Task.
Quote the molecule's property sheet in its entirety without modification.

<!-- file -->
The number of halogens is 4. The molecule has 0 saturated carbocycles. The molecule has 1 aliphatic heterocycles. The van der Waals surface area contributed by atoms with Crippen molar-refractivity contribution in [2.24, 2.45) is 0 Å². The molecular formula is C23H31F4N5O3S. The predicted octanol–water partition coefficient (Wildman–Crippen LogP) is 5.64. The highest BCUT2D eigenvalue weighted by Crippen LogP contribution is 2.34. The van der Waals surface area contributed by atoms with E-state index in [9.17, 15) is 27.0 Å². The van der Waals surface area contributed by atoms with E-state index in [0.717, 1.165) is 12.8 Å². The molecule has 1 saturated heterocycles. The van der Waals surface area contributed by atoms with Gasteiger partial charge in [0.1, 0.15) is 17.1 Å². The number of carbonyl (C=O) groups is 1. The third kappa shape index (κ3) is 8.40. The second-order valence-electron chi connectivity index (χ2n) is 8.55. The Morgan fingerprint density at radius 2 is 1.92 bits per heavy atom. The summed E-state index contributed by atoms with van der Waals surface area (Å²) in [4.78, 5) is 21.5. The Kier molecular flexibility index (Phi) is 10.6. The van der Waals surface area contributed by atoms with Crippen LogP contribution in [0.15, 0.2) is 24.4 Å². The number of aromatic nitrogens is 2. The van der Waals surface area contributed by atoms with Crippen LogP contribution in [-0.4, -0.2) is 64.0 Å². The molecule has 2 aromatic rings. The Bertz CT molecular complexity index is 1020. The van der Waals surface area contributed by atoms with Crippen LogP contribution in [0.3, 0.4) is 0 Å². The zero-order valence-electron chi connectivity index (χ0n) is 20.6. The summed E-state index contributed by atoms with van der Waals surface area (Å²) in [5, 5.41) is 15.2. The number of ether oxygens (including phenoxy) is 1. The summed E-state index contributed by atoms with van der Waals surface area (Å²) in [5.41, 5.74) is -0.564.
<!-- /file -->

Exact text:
The number of halogens is 4. The molecule has 0 saturated carbocycles. The molecule has 1 aliphatic heterocycles. The van der Waals surface area contributed by atoms with Crippen molar-refractivity contribution in [2.24, 2.45) is 0 Å². The molecular formula is C23H31F4N5O3S. The predicted octanol–water partition coefficient (Wildman–Crippen LogP) is 5.64. The highest BCUT2D eigenvalue weighted by Crippen LogP contribution is 2.34. The van der Waals surface area contributed by atoms with E-state index in [9.17, 15) is 27.0 Å². The van der Waals surface area contributed by atoms with E-state index in [0.717, 1.165) is 12.8 Å². The molecule has 1 saturated heterocycles. The van der Waals surface area contributed by atoms with Gasteiger partial charge in [0.1, 0.15) is 17.1 Å². The number of carbonyl (C=O) groups is 1. The third kappa shape index (κ3) is 8.40. The second-order valence-electron chi connectivity index (χ2n) is 8.55. The Morgan fingerprint density at radius 2 is 1.92 bits per heavy atom. The summed E-state index contributed by atoms with van der Waals surface area (Å²) in [4.78, 5) is 21.5. The Kier molecular flexibility index (Phi) is 10.6. The van der Waals surface area contributed by atoms with Crippen LogP contribution in [0.15, 0.2) is 24.4 Å². The number of aromatic nitrogens is 2. The van der Waals surface area contributed by atoms with Crippen LogP contribution in [-0.4, -0.2) is 64.0 Å². The molecule has 2 aromatic rings. The Bertz CT molecular complexity index is 1020. The van der Waals surface area contributed by atoms with Crippen LogP contribution in [0.3, 0.4) is 0 Å². The zero-order valence-electron chi connectivity index (χ0n) is 20.6. The summed E-state index contributed by atoms with van der Waals surface area (Å²) in [5, 5.41) is 15.2. The number of ether oxygens (including phenoxy) is 1. The summed E-state index contributed by atoms with van der Waals surface area (Å²) in [5.41, 5.74) is -0.564.